War of Words Obscures Larger Issues

Let’s be frank. The American people, including our men and women at arms, are being disserved by the current rhetoric over the war in Iraq. That rhetoric, has degenerated into personal attacks more characteristic of children involved in school yard spats than adults responsible for the policies of the United States.

The antagonists are branding each other as “liars” and “cowards”. Adjectives like “corrupt” and “shameless” are being thrown in for good measure. Such arguments generate more heat than light.

The ad hominem attacks reached their lowest point when Congresswoman Jean Schmidt (R-OH) accused Congressman John Murtha (D-PA), a Vietnam veteran and recipient of two purple hearts, the Bronze Star with Combat “V”, and the Vietnamese Cross of Gallantry, of being a coward willing to cut and run in Iraq. Mr. Murtha, in turn, mocked Vice President Cheney for having obtained five deferments during the Vietnam War.

Democrats and Republicans alike would do well to stop the personal invective and focus on the real issues that inhere in the Iraq conflict. The American people deserve frank and honest answers to questions like:

  • What are the current goals of the Iraq War?
  • How do we measure success? What objective criteria should we use as guideposts to gauge our progress?
  • How long do we forecast that American lives and materiel will be required for this conflict? What do we project the costs to be in dollars, human lives, and casualties?
  • What do the professional soldiers whose boots are on the ground say about what is required to win the war and stabilize the region?
  • Are our troops being furnished with the equipment and weaponry necessary to win decisively and with a minimum of casualties?
  • How likely is it that the seeds of democracy we are attempting to plant in Iraq will bear fruit in the future? How long before such fruit is borne? Does Iraq have the cultural foundations necessary to support democratic institutions? Can democracy flourish in a culture that fuses church and state, denies religious liberty, and that treats women like property?
  • How many generations will it take for democracy to become secure in Iraq? Will America be expected to prop up the nascent democracy until it matures?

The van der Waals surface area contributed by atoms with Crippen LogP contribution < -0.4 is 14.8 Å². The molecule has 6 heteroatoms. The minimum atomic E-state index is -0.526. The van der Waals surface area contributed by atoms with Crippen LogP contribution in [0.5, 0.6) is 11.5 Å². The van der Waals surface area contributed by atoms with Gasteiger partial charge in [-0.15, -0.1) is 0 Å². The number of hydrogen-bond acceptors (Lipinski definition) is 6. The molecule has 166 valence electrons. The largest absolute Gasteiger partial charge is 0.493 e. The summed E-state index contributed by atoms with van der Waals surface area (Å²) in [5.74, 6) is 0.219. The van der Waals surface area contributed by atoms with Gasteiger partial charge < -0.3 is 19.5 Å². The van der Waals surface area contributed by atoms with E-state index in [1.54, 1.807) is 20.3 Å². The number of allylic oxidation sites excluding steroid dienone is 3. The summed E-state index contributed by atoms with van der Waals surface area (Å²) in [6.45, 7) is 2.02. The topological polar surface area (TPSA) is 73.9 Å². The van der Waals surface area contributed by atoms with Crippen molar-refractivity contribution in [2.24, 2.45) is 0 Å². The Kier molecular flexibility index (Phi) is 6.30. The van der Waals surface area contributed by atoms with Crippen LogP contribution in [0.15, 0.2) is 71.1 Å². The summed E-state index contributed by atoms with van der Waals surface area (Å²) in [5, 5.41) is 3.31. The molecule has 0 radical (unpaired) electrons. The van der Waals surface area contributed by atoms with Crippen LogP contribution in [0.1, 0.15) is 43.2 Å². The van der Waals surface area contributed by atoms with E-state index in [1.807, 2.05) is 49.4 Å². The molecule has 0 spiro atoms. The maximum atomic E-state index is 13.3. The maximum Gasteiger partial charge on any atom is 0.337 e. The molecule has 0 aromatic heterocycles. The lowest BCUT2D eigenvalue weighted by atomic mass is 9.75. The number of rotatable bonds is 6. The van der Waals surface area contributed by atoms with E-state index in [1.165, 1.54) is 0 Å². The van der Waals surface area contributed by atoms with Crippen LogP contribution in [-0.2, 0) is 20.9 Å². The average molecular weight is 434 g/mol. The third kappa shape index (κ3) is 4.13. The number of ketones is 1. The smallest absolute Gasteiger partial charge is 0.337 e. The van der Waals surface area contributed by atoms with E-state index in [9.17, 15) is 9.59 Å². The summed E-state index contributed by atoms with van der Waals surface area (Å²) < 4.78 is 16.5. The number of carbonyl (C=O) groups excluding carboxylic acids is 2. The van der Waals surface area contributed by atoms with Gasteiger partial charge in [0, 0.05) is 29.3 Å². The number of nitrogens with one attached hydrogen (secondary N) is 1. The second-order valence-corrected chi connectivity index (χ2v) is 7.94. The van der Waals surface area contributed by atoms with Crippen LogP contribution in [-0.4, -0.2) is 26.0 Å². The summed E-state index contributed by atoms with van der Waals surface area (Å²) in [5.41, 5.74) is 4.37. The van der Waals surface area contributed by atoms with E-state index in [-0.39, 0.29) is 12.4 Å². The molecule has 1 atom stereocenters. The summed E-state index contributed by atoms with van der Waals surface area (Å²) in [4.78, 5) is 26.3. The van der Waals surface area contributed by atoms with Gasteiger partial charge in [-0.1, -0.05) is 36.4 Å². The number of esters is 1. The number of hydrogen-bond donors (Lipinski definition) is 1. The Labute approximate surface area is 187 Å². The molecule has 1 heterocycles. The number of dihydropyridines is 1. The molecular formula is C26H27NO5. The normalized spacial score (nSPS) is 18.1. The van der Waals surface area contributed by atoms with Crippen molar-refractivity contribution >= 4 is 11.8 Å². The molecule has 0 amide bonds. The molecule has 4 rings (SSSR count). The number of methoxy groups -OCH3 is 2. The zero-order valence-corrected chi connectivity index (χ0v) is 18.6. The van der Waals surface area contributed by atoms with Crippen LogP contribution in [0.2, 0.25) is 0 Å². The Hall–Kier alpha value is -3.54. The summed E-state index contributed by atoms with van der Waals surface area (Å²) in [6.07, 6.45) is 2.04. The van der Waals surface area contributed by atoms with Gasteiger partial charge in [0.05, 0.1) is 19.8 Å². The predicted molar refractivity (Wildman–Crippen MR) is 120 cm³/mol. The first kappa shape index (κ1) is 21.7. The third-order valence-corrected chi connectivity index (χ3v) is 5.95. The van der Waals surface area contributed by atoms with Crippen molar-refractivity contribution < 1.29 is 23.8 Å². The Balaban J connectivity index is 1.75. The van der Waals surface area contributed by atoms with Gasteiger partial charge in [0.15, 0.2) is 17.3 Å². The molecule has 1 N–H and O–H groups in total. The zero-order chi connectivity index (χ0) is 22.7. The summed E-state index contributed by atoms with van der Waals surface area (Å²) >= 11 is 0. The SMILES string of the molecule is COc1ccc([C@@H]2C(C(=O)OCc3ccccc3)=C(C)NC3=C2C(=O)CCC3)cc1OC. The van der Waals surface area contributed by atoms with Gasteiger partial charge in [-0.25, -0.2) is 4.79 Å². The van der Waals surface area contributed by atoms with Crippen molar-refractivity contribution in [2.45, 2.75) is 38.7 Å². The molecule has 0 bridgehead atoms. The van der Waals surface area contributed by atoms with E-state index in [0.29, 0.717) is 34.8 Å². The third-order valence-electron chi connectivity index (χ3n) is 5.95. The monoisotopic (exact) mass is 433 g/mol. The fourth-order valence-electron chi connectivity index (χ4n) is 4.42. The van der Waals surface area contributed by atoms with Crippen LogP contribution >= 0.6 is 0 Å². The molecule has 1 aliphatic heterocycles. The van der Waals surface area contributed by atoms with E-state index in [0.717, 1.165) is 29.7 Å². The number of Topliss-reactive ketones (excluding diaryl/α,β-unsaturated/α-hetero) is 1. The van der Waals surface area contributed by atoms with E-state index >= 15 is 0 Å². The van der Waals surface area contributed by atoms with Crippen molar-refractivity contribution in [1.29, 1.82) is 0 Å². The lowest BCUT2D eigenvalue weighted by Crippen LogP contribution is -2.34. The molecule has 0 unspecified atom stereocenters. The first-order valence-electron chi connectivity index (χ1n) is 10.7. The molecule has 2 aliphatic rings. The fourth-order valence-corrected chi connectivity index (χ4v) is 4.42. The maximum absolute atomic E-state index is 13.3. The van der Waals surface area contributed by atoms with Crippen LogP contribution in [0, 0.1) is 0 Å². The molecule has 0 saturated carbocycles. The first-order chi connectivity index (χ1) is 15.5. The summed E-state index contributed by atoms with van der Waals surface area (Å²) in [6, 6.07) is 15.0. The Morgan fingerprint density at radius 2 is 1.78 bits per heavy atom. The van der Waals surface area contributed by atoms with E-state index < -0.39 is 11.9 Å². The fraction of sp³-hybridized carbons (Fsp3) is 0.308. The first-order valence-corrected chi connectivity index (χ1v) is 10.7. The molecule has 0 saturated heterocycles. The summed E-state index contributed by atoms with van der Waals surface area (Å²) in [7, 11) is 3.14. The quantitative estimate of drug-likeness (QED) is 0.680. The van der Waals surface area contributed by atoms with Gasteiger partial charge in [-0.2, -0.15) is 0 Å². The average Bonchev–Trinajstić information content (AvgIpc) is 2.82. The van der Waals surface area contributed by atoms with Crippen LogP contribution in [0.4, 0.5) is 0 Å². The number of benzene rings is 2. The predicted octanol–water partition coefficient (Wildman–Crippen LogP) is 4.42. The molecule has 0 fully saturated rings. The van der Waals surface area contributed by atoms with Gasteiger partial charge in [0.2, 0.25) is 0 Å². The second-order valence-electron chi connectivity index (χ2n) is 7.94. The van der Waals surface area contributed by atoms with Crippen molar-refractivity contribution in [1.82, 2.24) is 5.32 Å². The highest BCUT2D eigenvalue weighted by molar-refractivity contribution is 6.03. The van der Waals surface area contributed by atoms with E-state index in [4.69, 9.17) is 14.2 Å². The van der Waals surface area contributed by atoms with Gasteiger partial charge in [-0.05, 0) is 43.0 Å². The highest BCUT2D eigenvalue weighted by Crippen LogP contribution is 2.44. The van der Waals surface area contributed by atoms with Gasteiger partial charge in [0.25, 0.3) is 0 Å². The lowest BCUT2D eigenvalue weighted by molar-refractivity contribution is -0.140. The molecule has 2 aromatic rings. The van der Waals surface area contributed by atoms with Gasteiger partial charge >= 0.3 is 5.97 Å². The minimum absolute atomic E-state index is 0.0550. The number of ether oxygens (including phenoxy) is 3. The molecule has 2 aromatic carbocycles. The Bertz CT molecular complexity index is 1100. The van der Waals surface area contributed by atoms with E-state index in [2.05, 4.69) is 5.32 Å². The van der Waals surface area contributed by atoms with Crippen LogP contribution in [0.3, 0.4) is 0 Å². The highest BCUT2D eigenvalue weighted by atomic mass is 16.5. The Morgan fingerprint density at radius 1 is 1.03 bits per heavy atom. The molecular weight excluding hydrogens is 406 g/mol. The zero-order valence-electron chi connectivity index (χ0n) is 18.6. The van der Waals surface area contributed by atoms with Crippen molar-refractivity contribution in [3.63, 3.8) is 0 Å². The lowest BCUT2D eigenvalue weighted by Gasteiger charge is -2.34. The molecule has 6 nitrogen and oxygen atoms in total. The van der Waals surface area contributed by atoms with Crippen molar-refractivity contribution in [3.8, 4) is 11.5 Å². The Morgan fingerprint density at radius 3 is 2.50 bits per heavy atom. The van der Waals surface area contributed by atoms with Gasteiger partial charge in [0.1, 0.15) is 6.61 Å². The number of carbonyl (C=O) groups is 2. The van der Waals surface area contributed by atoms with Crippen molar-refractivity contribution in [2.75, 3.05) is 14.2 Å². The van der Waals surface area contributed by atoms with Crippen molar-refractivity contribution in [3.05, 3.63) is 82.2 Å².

• What role does oil play in the current conflict? Is there any truth to the charge that some politicians are willing to exchange blood for oil, or are such charges just another form of character assassination?
  • Does our national security depend on securing the oil resources in Iraq under the control of a government friendly to the United States? Can we reduce our level of dependence on foreign oil by exploiting domestic reserves? What are the tradeoffs for doing so?

These important questions, and others like them, are being ignored while Republicans and Democrats alike hurl insults at one another. The end result of such personal and vitriolic rhetoric is to obfuscate, rather than illuminate, the important issues implicated in the war.

Cynics have suggested that as long as politicians keep the American public focused on the personalities involved in the political conflict, there will be no need to address the larger questions that emerge from the military conflict. Is that true? Could it be that the reason that the politicians do not want to address the larger questions is that they don’t have satisfactory answers for the American people?

The American people deserve straight answers to the tough questions—especially when American lives are on the line. Enough with the personal attacks and invective! Who cares about how much chutzpa arm chair warriors have? While our policy makers are dodging insults, our soldiers are dodging bullets. And while the politicians nurse their wounded egos, our soldiers are nursing their wounded bodies.

Let’s hope for the sake of our Republic that the partisans in the debate will soon stop the name calling and focus on the issues that are important to their countrymen and to the cause of freedom around the globe.